“Singin’ in the Rain” (Title Song) 1952 – Gene Kelly

The title song of the 1952 American musical comedy film “Singin’ in the Rain” directed by Gene Kelly and Stanley Donen, starring Kelly, Donald O’Connor and Debbie Reynolds, and choreographed by Kelly and Donen. From a recently surfaced 1080p High-Definition version of the movie. And two more song&dance performances: “Good Morning” and “Make ‘Em Laugh”. Enjoy!

“Singin’ In the Rain” is a song with lyrics by Arthur Freed and music by Nacio Herb Brown, published in 1929. It was first performed by Doris Eaton Travis in the 1929 revue The Hollywood Music Box Revue. The song became a hit and was recorded by a number of artists, notably Cliff Edwards, who also performed the number with the Brox Sisters in the early MGM musical The Hollywood Revue of 1929. B.A. Rolfe and his Lucky Strike Orchestra recorded the song possibly as early as 1928 but perhaps 1929. The song was performed by Annette Hanshaw in her album Volume 6, on film by Jimmy Durante in Speak Easily (1932), by Judy Garland in Little Nellie Kelly (1940), and as background music at the beginning of MGM’s The Divorcee (1930) starring Norma Shearer.

Singin’ in the Rain”

Written in 1929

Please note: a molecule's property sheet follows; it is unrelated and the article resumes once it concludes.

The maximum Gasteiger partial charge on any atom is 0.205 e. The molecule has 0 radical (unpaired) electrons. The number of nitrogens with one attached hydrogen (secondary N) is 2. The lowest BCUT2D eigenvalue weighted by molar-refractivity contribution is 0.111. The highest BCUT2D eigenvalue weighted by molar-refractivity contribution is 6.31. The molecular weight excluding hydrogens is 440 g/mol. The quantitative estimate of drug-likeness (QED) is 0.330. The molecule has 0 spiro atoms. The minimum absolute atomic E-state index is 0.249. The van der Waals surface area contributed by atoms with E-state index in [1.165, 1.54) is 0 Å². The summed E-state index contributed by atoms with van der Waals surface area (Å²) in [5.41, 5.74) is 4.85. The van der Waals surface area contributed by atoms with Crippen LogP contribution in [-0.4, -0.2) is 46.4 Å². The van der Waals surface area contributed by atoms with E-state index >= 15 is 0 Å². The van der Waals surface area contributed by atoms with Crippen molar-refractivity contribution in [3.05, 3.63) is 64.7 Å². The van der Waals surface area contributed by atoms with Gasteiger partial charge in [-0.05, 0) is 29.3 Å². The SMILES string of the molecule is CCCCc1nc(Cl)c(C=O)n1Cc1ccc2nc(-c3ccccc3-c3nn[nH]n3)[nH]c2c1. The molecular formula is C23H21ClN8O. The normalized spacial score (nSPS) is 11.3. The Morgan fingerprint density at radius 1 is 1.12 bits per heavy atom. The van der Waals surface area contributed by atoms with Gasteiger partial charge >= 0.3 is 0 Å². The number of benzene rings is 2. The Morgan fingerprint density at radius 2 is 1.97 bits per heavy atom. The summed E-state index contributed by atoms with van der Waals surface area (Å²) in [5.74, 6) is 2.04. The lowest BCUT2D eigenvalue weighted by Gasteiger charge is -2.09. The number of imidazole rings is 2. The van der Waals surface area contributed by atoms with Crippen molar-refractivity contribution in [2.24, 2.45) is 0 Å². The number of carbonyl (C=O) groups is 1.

Music by Nacio Herb Brown
Lyrics by Arthur Freed
Originally from The Hollywood Revue of 1929 (1929)
Sung by Gene Kelly as Don Lockwood

Lyrics:

Doo-dloo-doo-doo-doo
Doo-dloo-doo-doo-doo-doo
Doo-dloo-doo-doo-doo-doo
Doo-dloo-doo-doo-doo-doo…

I’m singing in the rain
Just singing in the rain
What a glorious feelin’
I’m happy again
I’m laughing at clouds
So dark up above
The sun’s in my heart
And I’m ready for love
Let the stormy clouds chase
Everyone from the place
Come on with the rain
I’ve a smile on my face
I walk down the lane
With a happy refrain
Just singin’,
Singin’ in the rain

Dancin’ in the rain
Dee-ah dee-ah dee-ah
Dee-ah dee-ah dee-ah
I’m happy again!
I’m singin’ and dancin’ in the rain!

I’m dancin’ and singin’ in the rain…

(ADDITIONAL VERSE)
Why am I smiling
And why do I sing?
Why does September
Seem sunny as spring?
Why do I get up
Each morning and start?
Happy and head up
With joy in my heart
Why is each new task
A trifle to do?
Because I am living
A life full of you.

Make ‘Em Laugh” (1948)

“Make ‘Em Laugh” is a song first featured in the 1952 film Singin’ in the Rain, frenetically performed by Donald O’Connor. Written by Nacio Herb Brown and Arthur Freed, the song is closely based on Cole Porter’s “Be a Clown”. It finished at #49 in AFI’s 100 Years…100 Songs survey of top tunes in American cinema.

The melody of Cole Porter’s “Be a Clown” (1948), first heard in Kelly’s film, The Pirate, was “borrowed”/sampled without permission for this song.

Music by Nacio Herb Brown
Lyrics by Arthur Freed
Sung and Danced by Donald O’Connor

Lyrics

Though the world is so full of a number things,
I know we should all be as happy as
But are we?
No, definitely no, positively no.
Decidedly no. Mm mm.
Short people have long faces and
Long people have short faces.